Kids & Parenting
How to Raise Honest Children
by Sheila Gregoire
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My daughter Katie was a child prodigy. Most would be proud; I was not. You see, Katie did not master trigonometry at 3, or pick out Bach symphonies at 5. Instead, my Katie was a gifted liar.
She figured out how to lie before children are supposed to realize there is any advantage to it. By age three, most kids have figured out that lying may be a way to escape the time out chair. My child, when she was barely two, would brazenly claim that she had not eaten that last cookie, despite the crumbs all over her face.
Unfortunately, recent studies predict that Katie will continue such behaviour. The Josephson Institute of Ethics found that ninety-three percent of teens have lied to their parents, eighty-three percent to their teachers, and seventy-four percent have cheated on a test.
What’s most distressing, though, is that religious attendance, religious schools and even religious beliefs hardly budged the numbers. Indeed, those attending religious schools are actually more likely to lie to their parents (95%).
I wonder if part of the problem is that the church, for far too long, has emphasized outward signs of godliness. We may pay lip service to honesty, but our kids see what is really important to us. We want to appear like we have all the “big” sins—usually sexual ones—under control. And when we start a hierarchy of sins, it’s easy for honesty, one of the “little” virtues, to fall by the wayside.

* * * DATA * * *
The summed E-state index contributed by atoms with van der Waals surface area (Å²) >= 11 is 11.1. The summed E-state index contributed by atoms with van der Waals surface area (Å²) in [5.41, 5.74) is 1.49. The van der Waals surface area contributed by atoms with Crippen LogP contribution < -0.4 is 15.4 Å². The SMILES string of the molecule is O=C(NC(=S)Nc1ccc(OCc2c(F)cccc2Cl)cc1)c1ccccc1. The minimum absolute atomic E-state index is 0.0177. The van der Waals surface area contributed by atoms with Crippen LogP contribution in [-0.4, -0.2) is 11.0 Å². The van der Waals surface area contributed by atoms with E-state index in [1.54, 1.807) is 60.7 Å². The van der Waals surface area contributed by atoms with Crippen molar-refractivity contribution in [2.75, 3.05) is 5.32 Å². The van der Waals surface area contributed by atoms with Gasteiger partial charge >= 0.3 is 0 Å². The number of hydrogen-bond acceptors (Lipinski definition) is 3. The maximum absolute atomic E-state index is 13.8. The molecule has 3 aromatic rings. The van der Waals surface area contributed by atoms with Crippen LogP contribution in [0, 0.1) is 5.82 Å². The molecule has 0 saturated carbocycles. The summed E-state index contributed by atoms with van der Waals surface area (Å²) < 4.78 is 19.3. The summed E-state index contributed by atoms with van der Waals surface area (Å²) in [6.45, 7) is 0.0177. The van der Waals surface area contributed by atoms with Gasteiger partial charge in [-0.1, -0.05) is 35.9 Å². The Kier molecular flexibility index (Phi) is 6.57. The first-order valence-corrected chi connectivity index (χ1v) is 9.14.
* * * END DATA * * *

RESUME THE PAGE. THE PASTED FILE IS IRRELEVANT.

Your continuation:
John Townsend and Henry Cloud, authors of Boundaries, have said that the ideal church would resemble an Alcoholics Anonymous meeting. At AA, the first thing you have to do is admit that you’re a failure. You say, “I’m Sheila and I’m an alcoholic”. At church, we should also be inclined to say, “I’m Sheila and I’m a dirty rotten sinner.” Too often, instead, we smile and try to look perfect.
As parents, we’re also invested in keeping up appearances. We concentrate on academic awards, on sports trophies, on the things that bring prestige. After all, you can’t brag “my son hasn’t yelled at his sister for two days” in the same way you can brag about straight A’s. Yet what is more important?
A wise woman once told me that the price of lying is that you become a liar. The sin affects who you are. I refuse to believe Katie is destined to be a liar, and I will work hard at steering her on the right path by concentrating on the little things. That will take effort. We can’t parent by default. It means, even when we’re tired, we have to intervene when character is at stake. But the effort is worth it. It won’t just transform their lives; it could transform our whole church culture as well.
Sheila Wray Gregoire is the author of four books, including To Love, Honor and Vacuum: When you feel more like a maid than a wife and a mother. Do you need help organizing your home? Get your FREE household organization charts, including children's chore sheets, organization checklists, and more!
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